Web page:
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Articles in regional publications that pertain to a wide range of North Carolina-related topics.

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6 results for N.C. Wildlife Resources Commission
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Record #:
41131
Author(s):
Abstract:
Factors threatening the Lake Sturgeon’s survival in North Carolina waterways include overharvesting and habitat degradation. The described approach is a response to the population crisis that places them in the species of special concern category. It begins with care in living tanks and food specially prepared by staff. It ends with the fishes' release, once they have acclimated to provisions resembling prey inhabiting the state's wild waters.
Record #:
41149
Author(s):
Abstract:
The Network for Endangered Sea Turtles’ wildlife conservation efforts complement work carried out by the N.C. Wildlife Resources Commission. Made up of volunteers and professionals, they contribute to the survival of coastal creatures such as sea turtles. The five species profiled include the Loggerhead, comprising 95% of this state's sea turtle population.
Record #:
41144
Author(s):
Abstract:
Coastal Plain places perhaps considered uninhabitable by many have become a new home to Wood Stork. On the endangered species list since 1984, the only native stork in America has four nesting colonies in North Carolina in which to replenish its populations, such as the pictured one in Columbus County and described one within a Carolina bay near Lumberton.
Record #:
41143
Author(s):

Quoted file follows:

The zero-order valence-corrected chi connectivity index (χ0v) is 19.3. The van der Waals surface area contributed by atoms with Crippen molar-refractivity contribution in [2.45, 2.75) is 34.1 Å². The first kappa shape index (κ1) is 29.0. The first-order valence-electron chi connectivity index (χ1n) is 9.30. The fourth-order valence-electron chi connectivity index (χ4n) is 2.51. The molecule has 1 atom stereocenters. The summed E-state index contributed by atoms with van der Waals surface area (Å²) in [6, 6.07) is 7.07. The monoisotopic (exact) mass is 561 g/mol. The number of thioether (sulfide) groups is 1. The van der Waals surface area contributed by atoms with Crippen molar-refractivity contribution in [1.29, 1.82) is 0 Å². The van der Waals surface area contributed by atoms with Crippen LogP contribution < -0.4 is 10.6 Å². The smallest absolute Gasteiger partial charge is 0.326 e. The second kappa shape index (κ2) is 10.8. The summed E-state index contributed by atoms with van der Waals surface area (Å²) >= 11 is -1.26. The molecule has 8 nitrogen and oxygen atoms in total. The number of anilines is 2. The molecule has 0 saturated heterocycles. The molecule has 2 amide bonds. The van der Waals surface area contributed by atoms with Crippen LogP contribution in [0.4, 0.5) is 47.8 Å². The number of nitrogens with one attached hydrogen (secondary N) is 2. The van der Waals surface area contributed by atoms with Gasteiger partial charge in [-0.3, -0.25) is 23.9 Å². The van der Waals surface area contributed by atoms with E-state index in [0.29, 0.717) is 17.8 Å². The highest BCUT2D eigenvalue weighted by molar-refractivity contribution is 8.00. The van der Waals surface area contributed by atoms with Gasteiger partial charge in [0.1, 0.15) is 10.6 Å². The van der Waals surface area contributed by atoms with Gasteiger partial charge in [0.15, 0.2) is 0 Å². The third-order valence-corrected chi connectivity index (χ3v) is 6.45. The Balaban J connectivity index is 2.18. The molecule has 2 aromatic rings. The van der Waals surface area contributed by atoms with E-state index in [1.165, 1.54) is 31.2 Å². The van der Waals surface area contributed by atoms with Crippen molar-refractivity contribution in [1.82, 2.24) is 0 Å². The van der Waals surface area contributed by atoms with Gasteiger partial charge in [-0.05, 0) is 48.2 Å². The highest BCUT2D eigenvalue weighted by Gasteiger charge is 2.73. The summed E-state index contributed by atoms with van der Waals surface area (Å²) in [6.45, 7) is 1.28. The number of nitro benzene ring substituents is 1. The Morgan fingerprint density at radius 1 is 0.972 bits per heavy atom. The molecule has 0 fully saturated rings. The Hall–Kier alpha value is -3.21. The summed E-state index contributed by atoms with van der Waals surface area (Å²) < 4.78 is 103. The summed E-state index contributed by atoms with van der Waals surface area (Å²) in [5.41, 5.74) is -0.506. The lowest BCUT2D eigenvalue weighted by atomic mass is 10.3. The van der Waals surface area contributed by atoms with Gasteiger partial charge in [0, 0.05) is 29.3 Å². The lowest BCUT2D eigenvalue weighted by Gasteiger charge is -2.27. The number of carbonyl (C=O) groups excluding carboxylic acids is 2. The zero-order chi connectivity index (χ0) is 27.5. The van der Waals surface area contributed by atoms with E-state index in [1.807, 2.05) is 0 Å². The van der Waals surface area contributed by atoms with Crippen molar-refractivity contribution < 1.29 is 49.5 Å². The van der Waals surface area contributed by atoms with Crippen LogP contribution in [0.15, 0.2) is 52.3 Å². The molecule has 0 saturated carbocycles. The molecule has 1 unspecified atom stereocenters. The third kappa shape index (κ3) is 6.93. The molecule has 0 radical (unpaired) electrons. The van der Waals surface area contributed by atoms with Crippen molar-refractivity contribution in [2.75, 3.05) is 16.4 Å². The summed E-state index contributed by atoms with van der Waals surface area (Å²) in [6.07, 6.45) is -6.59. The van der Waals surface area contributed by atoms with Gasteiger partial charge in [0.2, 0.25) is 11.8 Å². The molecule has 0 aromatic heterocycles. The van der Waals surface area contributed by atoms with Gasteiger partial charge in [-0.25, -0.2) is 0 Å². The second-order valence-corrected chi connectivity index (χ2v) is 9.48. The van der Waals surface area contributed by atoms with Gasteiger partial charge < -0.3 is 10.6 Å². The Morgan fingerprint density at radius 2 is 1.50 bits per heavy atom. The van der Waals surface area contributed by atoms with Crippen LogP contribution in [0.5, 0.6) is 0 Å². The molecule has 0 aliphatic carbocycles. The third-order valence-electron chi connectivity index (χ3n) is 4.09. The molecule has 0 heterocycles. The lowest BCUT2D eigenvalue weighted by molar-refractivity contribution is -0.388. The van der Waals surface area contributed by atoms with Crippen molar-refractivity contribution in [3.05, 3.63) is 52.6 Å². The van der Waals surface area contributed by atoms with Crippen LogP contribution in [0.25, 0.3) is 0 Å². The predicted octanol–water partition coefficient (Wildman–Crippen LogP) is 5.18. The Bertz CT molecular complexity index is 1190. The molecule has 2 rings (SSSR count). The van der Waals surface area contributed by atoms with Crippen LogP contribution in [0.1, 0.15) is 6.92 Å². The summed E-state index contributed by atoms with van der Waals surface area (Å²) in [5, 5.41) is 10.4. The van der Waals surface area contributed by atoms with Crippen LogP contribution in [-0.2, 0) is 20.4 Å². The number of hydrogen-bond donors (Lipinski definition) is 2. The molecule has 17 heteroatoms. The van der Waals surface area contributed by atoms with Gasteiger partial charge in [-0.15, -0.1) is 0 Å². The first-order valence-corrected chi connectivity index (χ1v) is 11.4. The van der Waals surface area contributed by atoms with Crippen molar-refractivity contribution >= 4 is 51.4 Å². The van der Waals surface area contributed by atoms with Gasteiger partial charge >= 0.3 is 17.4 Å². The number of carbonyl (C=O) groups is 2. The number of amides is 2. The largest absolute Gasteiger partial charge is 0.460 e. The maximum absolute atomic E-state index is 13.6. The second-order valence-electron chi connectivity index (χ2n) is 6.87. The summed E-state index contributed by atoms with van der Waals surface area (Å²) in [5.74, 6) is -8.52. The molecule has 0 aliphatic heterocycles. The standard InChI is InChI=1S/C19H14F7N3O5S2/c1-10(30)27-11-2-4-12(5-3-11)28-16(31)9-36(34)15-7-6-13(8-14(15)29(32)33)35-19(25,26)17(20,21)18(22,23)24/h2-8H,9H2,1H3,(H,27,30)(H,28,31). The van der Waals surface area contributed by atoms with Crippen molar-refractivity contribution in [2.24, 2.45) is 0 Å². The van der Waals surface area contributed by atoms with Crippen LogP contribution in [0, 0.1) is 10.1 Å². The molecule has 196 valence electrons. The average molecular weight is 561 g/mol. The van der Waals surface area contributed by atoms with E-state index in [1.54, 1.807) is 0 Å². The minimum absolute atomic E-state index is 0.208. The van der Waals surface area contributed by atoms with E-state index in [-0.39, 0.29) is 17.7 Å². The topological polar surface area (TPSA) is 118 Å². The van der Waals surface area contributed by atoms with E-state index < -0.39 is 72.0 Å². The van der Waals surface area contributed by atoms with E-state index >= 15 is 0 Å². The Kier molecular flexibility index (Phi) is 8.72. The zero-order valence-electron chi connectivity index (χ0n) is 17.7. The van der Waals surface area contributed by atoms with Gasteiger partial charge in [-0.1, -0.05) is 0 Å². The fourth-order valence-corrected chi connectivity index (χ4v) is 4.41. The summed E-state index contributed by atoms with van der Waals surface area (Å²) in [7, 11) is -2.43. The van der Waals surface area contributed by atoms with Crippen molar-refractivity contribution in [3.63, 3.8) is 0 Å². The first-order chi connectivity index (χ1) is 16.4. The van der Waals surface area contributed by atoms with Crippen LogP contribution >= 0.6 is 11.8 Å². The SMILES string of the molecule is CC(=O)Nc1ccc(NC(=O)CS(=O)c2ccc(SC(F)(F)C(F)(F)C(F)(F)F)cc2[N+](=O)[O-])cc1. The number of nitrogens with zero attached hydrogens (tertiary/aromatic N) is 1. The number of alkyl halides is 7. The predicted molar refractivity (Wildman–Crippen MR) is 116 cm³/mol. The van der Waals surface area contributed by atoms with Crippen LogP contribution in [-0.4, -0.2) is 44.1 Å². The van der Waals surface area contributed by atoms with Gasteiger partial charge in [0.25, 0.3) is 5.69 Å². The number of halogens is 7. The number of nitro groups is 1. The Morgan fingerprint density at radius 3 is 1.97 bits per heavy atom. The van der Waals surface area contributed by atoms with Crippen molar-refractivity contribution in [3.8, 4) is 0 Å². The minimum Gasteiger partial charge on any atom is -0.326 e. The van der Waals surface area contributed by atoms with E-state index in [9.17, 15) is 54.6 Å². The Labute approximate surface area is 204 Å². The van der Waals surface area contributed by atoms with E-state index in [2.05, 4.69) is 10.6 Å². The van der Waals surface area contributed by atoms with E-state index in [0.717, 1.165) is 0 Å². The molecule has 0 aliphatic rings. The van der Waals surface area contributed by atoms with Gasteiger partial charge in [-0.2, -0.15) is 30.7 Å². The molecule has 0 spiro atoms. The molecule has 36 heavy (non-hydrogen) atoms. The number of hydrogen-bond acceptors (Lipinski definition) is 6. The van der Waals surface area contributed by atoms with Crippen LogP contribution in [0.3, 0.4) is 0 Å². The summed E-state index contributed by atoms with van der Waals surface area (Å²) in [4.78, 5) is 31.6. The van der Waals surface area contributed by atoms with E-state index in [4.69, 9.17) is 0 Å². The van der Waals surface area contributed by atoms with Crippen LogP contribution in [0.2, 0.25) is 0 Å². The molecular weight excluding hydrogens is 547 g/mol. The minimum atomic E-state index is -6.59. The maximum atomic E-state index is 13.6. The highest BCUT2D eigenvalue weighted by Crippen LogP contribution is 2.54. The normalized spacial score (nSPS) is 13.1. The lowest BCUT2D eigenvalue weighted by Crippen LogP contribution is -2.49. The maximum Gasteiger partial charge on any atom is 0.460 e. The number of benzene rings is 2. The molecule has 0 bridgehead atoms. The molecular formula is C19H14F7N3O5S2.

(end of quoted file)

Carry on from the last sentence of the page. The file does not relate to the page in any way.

Abstract:
As the NC Wildlife Commission proves each spring, burning land can improve the quality of life in the wild. This carefully monitored practice replenishes nutrients needed by the plants, mammals, and insects in the burn blocks. Included in the day in the life style section of the article is the crew and equipment that carry out this conservation work.
Record #:
41151
Abstract:
Related to an earlier study co-published by Gerwin, the author's current study involved private lands used for wildlife conservation efforts. This study measured the success of endangered bird population preservation in statistics such as fledgling young return rate. Preparing lands like the Lassiter Mills tract for habitation included activities such as attaching GPS data recorders to birds like the pictured field sparrow.
Record #:
41155
Author(s):
Abstract:
Taking stock of a practice existing in North Carolina since the 1880s included addressing actions associated with the modern version of hatchery-raised trout. They included trout types, hatchery locations, and why the N.C. Wildlife Resources Commission regards triploid trout viable.